<img src="https://d5nxst8fruw4z.cloudfront.net/atrk.gif?account=iA1Pi1a8Dy00ym" style="display:none" height="1" width="1" alt="" />

Proportion Properties

Two ratios set equal to each other.

Estimated8 minsto complete
%
Progress
Practice Proportion Properties

MEMORY METER
This indicates how strong in your memory this concept is
Progress
Estimated8 minsto complete
%
Proportion Properties

Proportions

A proportion is two ratios that are set equal to each other. Usually the ratios in proportions are written in fraction form. An example of a proportion is \begin{align*}\frac{2}{x}={5}{10}\end{align*}. To solve a proportion, you need to cross-multiply. The Cross-Multiplication Theorem, which allows us to solve proportions using this method, states that if \begin{align*}a, b, c,\end{align*} and \begin{align*}d\end{align*} are real numbers, with \begin{align*}b \neq 0\end{align*} and \begin{align*}d \neq 0\end{align*} and if \begin{align*}\frac{a}{b} = \frac{c}{d}\end{align*}, then \begin{align*}ad=bc\end{align*}. Cross-multiplying allows us to get rid of the fractions in our equation. The Cross-Multiplication Theorem has several sub-theorems, called corollaries.

Corollary #1: If \begin{align*}a, b, c,\end{align*} and \begin{align*}d\end{align*} are nonzero and \begin{align*}\frac{a}{b} = \frac{c}{d}\end{align*}, then \begin{align*}\frac{a}{c} = \frac{b}{d}\end{align*}.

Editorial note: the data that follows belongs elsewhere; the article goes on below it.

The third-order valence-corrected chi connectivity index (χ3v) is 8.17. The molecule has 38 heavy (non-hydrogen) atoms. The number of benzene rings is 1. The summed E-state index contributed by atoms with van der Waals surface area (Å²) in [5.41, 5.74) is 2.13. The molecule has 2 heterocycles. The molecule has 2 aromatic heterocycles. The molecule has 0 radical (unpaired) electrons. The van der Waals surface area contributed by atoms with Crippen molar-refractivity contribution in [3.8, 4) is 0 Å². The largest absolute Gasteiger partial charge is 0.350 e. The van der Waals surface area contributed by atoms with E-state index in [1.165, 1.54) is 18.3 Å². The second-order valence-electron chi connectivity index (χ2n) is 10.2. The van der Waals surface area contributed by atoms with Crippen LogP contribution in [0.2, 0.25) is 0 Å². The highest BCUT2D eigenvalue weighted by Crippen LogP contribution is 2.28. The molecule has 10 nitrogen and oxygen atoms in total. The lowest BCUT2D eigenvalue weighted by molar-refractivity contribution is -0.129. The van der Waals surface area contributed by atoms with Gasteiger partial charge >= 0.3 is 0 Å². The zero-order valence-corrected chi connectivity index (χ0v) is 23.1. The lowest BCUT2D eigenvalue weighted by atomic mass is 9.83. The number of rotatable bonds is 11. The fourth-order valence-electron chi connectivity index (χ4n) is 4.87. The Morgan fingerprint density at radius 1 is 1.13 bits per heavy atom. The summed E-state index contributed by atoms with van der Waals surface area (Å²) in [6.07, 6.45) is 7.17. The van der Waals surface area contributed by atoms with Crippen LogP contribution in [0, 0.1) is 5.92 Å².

Switch \begin{align*}b\end{align*} and \begin{align*}c\end{align*}.

Corollary #2: If \begin{align*}a, b, c,\end{align*} and \begin{align*}d\end{align*} are nonzero and \begin{align*}\frac{a}{b} = \frac{c}{d}\end{align*}, then \begin{align*}\frac{d}{b} = \frac{c}{a}\end{align*}.

Switch \begin{align*}a\end{align*} and \begin{align*}d\end{align*}.

Corollary #3: If \begin{align*}a, b, c,\end{align*} and \begin{align*}d\end{align*} are nonzero and \begin{align*}\frac{a}{b} = \frac{c}{d}\end{align*}, then \begin{align*}\frac{b}{a} = \frac{c}{d}\end{align*}.

Flip each ratio upside down.

Corollary #4: If \begin{align*}a, b, c,\end{align*} and \begin{align*}d\end{align*} are nonzero and \begin{align*}\frac{a}{b} = \frac{c}{d}\end{align*}, then \begin{align*}\frac{a+b}{b} = \frac{c+d}{d}\end{align*}.